SkiTundra wrote:I'm a journalist, not an HR person so maybe someone who knows the HR world can chime in with more. The issues for the companies as I understand them:
- Any benefit or policy plan that veers from company standards requires custom programming for systems to be able to handle them as well as employee time (HR & Legal) to design the plans and oversee them.
Mostly BS and opinion. Any plan that covers a 'spouse' can be modified to cover a 'partner' by a simple HR memo. Do married people have to produce a marriage license before being covered under company X's benefit or policy? Neither should someone with a partner.
SkiTundra wrote:- If they offer a benefit to anyone's 'partner' they may be legally required to offer that same benefit or all benefits to any 'partner' anywhere. This creates a problem with what defines a 'partner'. Some companies that provide very comprehensive and expensive health plans have apparently also had problems with people naming a friend who does not have such a good plan as a 'partner' in order to provide their friend with benefits.
That's called fraud and there are already laws against it. Are you telling me because some people are killed with a car, that all cars are a 'problem'?
SkiTundra wrote:- Companies have experienced problems of 'partners' double-dipping by making claims with their own insurance and with their partners. Not sure why this is different from married people doing the same.
It's not, and it's already covered under fraud statutes. But nice try trying to smear gays with something that 'seems' specific to one group that really isn't.
SkiTundra wrote:- On average, costs (I believe just medical) for partners have been over five times as high as costs for 'spouses'. For whatever reason partners require more medical aid than married spouses, how much of this is intentional gaming of the system and how much is something else I have no idea.
Until you show me a study on this, I'm going to SCREAM bullshit on this one. As a 'journalist', do you just regurgitate what you hear, or do you actually do any research? This doesn't pass the smell test, and you oughta know better.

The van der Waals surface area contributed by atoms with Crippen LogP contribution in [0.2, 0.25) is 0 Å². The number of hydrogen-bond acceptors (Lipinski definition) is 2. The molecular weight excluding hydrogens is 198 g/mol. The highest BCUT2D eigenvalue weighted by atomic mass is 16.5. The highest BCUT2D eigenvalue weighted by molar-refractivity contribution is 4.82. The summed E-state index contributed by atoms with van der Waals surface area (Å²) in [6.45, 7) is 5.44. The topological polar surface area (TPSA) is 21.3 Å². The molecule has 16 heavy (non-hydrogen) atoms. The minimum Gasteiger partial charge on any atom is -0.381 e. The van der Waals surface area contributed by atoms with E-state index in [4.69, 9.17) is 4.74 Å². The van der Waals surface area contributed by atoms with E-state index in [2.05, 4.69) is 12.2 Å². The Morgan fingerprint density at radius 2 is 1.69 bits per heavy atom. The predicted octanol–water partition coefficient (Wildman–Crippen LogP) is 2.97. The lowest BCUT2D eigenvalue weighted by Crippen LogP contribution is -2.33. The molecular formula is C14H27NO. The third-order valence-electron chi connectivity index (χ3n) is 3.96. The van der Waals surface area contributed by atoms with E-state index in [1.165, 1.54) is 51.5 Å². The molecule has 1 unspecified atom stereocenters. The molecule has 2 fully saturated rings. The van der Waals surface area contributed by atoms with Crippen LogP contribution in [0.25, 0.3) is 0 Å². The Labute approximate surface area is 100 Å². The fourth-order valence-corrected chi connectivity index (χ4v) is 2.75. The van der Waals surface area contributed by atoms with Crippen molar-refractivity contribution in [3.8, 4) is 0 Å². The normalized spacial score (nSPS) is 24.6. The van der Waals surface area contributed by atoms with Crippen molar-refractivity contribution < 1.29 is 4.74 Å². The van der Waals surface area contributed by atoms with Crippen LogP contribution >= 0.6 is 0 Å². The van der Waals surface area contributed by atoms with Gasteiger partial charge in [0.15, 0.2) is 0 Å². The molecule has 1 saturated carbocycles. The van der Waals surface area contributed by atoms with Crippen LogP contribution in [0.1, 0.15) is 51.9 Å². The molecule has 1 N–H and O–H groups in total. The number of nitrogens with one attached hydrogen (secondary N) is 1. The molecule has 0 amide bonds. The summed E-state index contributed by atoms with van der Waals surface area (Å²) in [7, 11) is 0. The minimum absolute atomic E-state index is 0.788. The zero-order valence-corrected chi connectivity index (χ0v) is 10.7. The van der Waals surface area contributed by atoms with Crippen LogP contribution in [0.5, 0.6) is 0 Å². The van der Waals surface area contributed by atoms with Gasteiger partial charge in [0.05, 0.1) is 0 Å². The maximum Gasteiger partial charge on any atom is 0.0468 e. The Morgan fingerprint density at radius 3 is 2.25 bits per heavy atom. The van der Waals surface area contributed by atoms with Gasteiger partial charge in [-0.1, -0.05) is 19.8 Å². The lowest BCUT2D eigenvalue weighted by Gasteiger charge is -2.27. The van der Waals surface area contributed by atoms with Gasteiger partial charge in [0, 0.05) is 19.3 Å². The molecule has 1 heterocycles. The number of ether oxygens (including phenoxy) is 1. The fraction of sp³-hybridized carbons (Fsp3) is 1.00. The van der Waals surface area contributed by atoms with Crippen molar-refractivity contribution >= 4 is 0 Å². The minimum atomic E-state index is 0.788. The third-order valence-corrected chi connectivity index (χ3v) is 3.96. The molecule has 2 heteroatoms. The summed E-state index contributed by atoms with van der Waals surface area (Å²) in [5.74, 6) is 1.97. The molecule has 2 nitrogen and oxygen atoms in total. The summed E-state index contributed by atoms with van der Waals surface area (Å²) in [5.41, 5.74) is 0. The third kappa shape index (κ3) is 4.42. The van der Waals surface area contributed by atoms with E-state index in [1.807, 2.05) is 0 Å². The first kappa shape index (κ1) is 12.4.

SkiTundra wrote:- Companies have experienced significant problems when conflicts arise over death benefits and 'partners' who may or may not be legally entitled to them. Apparently some similar problems when partners separate and one files suit against the other.
How about another link? This one smells like the "5 time medial cost" BS above. If 'partners' are covered exactly like married people, where is the problem???
SkiTundra wrote:- US and State codes do not yet have adequate protections in them to protect companies, investment companies, insurance companies and partners for issues around non-marital benefits. EG, there are codes that say how stuff is done within a marriage and on the dissolution of a marriage, not so for partners.
Hiding behind US and state codes isn't reason enough for a company to discriminate. But it was a nice try.
SkiTundra wrote:- When asked if they believed their company should provide partner benefits, over 60% of employees at one company agreed. When asked if they would still support that if the costs of their benefits increased by $37/mo (the cost of full partner benefits spread across all employees), support dropped to 6%.
Since when do companies provide benefits based on employee surveys and the associated costs? Of COURSE support would drop if people were told it would cost them more. But what would happen to support for "married benefits" if those costs were dropped and people saw actual raises based on that?? EVERY divorced or single person would say "HELL YES!". Should that be a reason to deny benefits to married people?? No, it's not a valid argument. If a company provides benefits for married people, they should provide benefits for domestic partners. Period.
SkiTundra wrote:It would seem the solution is to either expand the definition of marriage to include gays or get some kind of legal union laws implemented.
That is about the only part of your entire post that is factual and true.
Just like truly knowledgeable EVers bristle when they see FUD being spread about EV's, I do the same when it comes to domestic partner laws/policies/commentary. FUD is FUD, and in the case of myself and my partner, real legal and financial harm is foisted upon us that isn't levied against the married couple next door. It's not right, it's not fair, and when I see people spread complete FUD, I call them on it.